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Six Steps to a Successful Roadshow

Pulling off a roadshow is no easy task, but when you want to get in front of customers or your own salespeople, roadshows are extremely effective. At BumbleBee, we are seasoned roadshow veterans, and over the years, we’ve learned that there are six key steps to a successful roadshow.

STEP #1 Get Attendees Interested

To get high attendance you need to grab people’s attention with a theme that resonates, eye-catching graphics that make them pay attention and a subject line and call to action that makes them stop and click.

A series of roadshows usually leverages the same theme and content for each event, but the invitations should not appear to be mass-produced. We make sure each invitation is personalized and customized by location, logistics and attendee.

STEP #2: Keep Attendees Interested

We nurture potential attendees by sending multiple invitations. As registrations start coming in, we analyze the results regularly, so we can adjust the messaging and cadence of our communications. We also enlist the client to help drive attendance where needed.

We continue the high-touch communications after each person registers, to ensure they actually attend. They get a confirmation email, and a reminder right before the event. We make it easy for them to add the event to their calendar with a single click, and provide a mobile link to Google Maps for directions on the day of the event. Each attendee receives a follow up immediately after the event, and we gather feedback that we use to make changes to upcoming roadshow events.

STEP #3: Planning and Attention to Detail

Roadshows may be designed to deliver the same training to similar audiences, but there are a dozens of variables between venues. Attention to detail is essential to making each one run like clockwork.

Here’s an example of just how complex it can become. A recent roadshow we managed targeted 16 cities over a two-month period, and there could be no more than three events per week. There were teams of presenters arriving from multiple companies, which meant the events had to be geographically mapped to optimize travel plans and schedules. Some events would be held at local sales offices, while others required venue rentals—and each event had to be less than five miles from the local client office. Additionally, some locations were expected to attract 20 people, and some 100. Most would be held in a single room seminar-style, but a few required that groups of attendees would cycle through multiple rooms round robin style.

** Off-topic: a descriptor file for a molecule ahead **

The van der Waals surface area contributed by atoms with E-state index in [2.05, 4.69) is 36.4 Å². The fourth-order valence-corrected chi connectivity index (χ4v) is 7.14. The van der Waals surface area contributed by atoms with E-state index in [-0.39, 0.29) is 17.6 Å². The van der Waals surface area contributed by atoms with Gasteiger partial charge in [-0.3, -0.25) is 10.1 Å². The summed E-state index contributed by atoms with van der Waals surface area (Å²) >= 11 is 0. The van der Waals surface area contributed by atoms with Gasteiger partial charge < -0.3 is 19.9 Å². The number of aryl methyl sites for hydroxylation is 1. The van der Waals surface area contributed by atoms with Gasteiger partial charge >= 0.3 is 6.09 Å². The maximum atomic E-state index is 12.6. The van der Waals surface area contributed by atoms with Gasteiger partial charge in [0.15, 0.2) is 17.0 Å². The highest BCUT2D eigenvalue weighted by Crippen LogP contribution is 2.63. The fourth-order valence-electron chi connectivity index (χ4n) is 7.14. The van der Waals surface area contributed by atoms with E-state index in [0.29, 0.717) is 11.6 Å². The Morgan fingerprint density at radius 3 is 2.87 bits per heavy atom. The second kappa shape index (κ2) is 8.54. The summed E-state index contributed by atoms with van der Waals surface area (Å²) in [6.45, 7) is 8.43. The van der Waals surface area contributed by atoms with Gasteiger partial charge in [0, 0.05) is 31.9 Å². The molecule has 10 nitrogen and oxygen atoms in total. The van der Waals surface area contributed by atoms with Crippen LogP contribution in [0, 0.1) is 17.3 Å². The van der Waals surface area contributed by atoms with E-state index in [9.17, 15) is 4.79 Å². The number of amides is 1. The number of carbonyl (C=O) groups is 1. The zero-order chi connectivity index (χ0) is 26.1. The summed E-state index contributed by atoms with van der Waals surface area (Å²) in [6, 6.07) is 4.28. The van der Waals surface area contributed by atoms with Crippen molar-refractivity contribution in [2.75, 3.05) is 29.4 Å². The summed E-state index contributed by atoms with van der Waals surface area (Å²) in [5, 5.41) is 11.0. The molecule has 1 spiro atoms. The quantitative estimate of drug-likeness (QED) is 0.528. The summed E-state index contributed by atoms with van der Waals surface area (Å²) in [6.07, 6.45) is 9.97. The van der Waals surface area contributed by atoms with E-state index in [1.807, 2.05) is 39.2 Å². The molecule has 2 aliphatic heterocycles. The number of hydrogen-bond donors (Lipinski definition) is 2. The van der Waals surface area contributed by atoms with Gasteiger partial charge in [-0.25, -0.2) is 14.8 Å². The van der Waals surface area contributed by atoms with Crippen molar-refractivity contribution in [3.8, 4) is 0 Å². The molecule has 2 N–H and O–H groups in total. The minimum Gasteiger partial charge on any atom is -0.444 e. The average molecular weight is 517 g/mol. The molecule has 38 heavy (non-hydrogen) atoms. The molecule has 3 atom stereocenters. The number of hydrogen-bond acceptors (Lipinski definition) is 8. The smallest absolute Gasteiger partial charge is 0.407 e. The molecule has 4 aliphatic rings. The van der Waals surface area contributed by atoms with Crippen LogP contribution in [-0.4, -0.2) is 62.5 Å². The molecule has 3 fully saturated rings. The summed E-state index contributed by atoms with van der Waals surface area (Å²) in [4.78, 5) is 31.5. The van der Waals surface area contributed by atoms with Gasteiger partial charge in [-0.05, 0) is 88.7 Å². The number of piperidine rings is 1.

Because we have a process, tools, and experienced event managers to track event details, we were able to accommodate these variables and complexities in an organized way, so that each venue had what they needed.

STEP #4: Onsite Management

When it comes to events, expect the unexpected. This is why we are often onsite to manage events, but often the client takes over from there. In those cases we provide everything they need to make it easy: registration lists, name tags, training materials, tracking codes, contact names for the venue, catering, and any other resources that they might need. We’re also on call to provide additional help and back up.

STEP #5: Handling the Unexpected

Anyone who has ever planned an event knows that there are often last minute changes, hiccups or all-out emergencies. Snowstorm delayed the materials? We’ll find someone local to produce and deliver them to the venue. Have an additional twenty people who decided to show up the morning of the event? We are on the phone with caterers and the venue to make sure they can accommodate them.

STEP #6: Communication is the key

No matter the size or complexity of the roadshow, communication is key. We hold regular (weekly or bi-weekly) meetings with our clients during the duration of the roadshow to review attendee reports. We also hold regular debriefings especially after the first few events because there are always ways to make improvements.

After the roadshow is over, we deliver the results and a summary, so the client has all the information they need to measure the success, and to plan for the next roadshow.

Need help planning and managing your next roadshow? Give us a call!